Paraguay

People say that when life gets so busy, it’s easy to forget the simple things. For example, how often do we ask, “How did this start?” or “How did it all begin?”. In this case, I’m not talking about creation but instead I’m asking, how does the life of a Bible translation begin?

This year we celebrate the 100th anniversary of the publication of the New Testament in Guaraní, one of the two official languages in Paraguay. The origins of this translation lie in Scotland where Dr John William Lindsay was educated, graduating with an Arts and Medicine degree from Aberdeen. After a period of working as a surgeon, he left the country to join the South American Missionary Society and began pioneering medical work in Paraguay and Gran Chaco. As the number of people living in the area where he was working didn’t justify him continuing as a paid member of the Mission, he set up a private practice in Belen, Eastern Paraguay, where he quickly acquired a great professional reputation.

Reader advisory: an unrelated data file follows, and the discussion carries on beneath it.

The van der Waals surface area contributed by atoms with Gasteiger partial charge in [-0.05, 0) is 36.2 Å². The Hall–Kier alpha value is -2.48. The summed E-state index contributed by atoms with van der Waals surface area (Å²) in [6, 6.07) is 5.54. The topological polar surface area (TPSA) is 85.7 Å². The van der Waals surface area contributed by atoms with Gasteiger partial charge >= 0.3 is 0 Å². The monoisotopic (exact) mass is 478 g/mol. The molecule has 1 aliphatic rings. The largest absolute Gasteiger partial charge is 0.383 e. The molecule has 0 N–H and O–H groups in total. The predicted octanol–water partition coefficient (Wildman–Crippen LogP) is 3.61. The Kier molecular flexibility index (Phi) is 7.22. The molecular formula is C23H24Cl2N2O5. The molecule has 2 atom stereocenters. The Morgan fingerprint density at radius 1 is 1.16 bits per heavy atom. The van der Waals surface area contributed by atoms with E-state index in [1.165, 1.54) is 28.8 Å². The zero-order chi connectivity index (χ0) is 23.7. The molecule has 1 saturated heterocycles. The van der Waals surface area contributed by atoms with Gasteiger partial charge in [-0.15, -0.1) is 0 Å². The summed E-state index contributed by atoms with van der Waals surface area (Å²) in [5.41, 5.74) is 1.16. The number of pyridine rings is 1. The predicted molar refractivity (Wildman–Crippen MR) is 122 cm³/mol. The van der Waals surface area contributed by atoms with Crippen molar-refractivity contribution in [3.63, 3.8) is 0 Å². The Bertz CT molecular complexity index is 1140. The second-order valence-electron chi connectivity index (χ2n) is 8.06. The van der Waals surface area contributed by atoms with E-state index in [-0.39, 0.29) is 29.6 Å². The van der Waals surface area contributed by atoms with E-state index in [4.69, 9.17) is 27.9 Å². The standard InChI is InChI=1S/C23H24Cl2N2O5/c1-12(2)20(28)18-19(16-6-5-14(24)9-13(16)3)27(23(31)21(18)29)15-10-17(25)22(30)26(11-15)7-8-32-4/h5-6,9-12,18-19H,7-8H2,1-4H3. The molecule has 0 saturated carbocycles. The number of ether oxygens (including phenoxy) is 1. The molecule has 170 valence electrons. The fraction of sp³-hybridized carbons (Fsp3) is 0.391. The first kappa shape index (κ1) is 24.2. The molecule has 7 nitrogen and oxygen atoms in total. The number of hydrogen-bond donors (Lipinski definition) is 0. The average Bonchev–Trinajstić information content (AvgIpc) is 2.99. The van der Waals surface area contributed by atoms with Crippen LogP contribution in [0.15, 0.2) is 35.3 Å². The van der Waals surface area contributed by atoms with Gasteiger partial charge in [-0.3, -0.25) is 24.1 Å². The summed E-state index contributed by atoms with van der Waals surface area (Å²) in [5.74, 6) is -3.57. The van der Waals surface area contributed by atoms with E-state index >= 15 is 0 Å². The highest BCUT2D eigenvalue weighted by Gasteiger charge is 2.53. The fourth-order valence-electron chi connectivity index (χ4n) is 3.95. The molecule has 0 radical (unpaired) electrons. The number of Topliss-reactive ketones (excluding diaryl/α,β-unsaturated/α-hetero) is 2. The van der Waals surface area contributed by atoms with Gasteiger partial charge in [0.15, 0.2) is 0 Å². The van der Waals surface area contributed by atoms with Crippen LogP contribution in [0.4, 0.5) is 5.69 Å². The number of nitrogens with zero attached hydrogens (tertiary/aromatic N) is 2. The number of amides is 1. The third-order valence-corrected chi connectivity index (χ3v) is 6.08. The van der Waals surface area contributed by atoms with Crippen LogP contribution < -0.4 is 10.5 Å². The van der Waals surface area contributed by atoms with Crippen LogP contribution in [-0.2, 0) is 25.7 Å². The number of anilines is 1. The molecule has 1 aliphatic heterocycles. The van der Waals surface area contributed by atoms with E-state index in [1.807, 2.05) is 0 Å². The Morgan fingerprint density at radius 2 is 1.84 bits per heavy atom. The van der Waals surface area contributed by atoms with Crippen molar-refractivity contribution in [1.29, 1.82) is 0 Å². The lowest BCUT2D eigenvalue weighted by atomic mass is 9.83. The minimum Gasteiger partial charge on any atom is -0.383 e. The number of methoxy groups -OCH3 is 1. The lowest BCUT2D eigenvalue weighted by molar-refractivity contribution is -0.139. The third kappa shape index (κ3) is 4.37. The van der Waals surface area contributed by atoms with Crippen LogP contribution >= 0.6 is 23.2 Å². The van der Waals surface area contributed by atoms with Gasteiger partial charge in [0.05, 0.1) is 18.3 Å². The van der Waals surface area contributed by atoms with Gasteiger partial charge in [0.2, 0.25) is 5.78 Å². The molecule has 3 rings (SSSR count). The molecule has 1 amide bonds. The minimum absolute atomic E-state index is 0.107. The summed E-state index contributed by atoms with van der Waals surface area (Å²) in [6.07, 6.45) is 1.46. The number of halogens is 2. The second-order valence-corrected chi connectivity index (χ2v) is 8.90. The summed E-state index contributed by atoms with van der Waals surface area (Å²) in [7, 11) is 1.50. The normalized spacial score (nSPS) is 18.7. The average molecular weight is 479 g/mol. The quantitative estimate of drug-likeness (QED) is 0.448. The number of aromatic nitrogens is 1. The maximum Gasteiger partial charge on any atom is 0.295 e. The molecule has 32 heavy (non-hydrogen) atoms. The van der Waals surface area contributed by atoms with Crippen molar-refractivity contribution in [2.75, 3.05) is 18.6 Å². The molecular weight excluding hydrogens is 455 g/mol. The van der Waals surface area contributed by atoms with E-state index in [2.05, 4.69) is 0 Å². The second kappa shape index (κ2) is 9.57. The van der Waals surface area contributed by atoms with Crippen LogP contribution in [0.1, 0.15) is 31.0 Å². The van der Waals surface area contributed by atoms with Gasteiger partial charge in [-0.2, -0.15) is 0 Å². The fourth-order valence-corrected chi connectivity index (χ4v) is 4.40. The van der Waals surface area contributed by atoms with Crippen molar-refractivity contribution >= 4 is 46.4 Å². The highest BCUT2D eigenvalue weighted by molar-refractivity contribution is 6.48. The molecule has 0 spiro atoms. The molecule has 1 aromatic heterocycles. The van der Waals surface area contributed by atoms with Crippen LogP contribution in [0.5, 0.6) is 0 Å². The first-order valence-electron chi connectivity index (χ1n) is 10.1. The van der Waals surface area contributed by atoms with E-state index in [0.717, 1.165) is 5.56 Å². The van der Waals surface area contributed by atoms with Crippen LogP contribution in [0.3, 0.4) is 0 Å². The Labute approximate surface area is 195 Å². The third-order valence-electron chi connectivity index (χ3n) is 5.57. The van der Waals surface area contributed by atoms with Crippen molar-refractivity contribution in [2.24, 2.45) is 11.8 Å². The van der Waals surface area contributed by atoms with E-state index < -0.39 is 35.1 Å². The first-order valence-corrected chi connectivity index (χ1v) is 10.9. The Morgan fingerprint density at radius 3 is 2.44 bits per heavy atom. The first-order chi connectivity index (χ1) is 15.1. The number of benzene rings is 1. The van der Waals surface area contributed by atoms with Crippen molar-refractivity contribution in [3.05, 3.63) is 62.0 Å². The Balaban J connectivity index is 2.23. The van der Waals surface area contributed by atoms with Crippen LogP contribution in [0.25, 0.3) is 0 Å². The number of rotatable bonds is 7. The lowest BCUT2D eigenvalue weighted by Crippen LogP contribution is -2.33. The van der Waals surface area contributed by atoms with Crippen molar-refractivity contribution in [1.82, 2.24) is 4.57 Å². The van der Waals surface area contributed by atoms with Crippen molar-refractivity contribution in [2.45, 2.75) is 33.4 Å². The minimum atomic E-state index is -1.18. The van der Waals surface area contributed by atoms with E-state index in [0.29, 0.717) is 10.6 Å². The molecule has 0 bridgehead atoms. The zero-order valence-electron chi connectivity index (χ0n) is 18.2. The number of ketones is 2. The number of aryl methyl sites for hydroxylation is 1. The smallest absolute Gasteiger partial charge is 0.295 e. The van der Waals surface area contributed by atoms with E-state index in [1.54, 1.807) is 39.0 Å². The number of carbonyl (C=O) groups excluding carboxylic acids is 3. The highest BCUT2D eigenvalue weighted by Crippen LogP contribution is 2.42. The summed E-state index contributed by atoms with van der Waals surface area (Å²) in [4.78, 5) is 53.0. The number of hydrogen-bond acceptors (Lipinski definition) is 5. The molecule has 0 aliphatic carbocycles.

Dr. Lindsay was also a linguist with knowledge of a dozen languages. Much of his work was conducted in Spanish but many of his patients knew only the Guaraní language. After becoming an expert in Guaraní, living amongst and helping the indigenous Chaco Indians, he began work on translating the Bible from Greek to Guaraní.

From what I have seen of the results of the Mission’s work, I cannot help marvelling at the wonderful things God hath wrought among this people.
Dr. John William Lindsay

Line drawing of Dr Lindsay from circa 1900

Line drawing of Dr Lindsay – Image courtesy of Paraguayan Bible Society

In 1913 he completed and published the New Testament in Guaraní – the first ever translation into an indigenous South American language. Because of the work of Dr. Lindsay, many people in the country have been given hope and comfort through God’s Word.

It’s an encouragement to know that everything starts from somewhere. Whether or not we have the gifts, skills and vision of Dr. Lindsay, who dedicated himself to translation work despite it not being his vocation, we can all do something simple – like praying for someone, offering a cup of coffee, giving up our seat on the bus or some other act of kindness.

Life gets so busy but sometimes even doing a simple thing can be the start of something God can use to have a big impact on the world.

 

Lawrence Sum
Director of Communications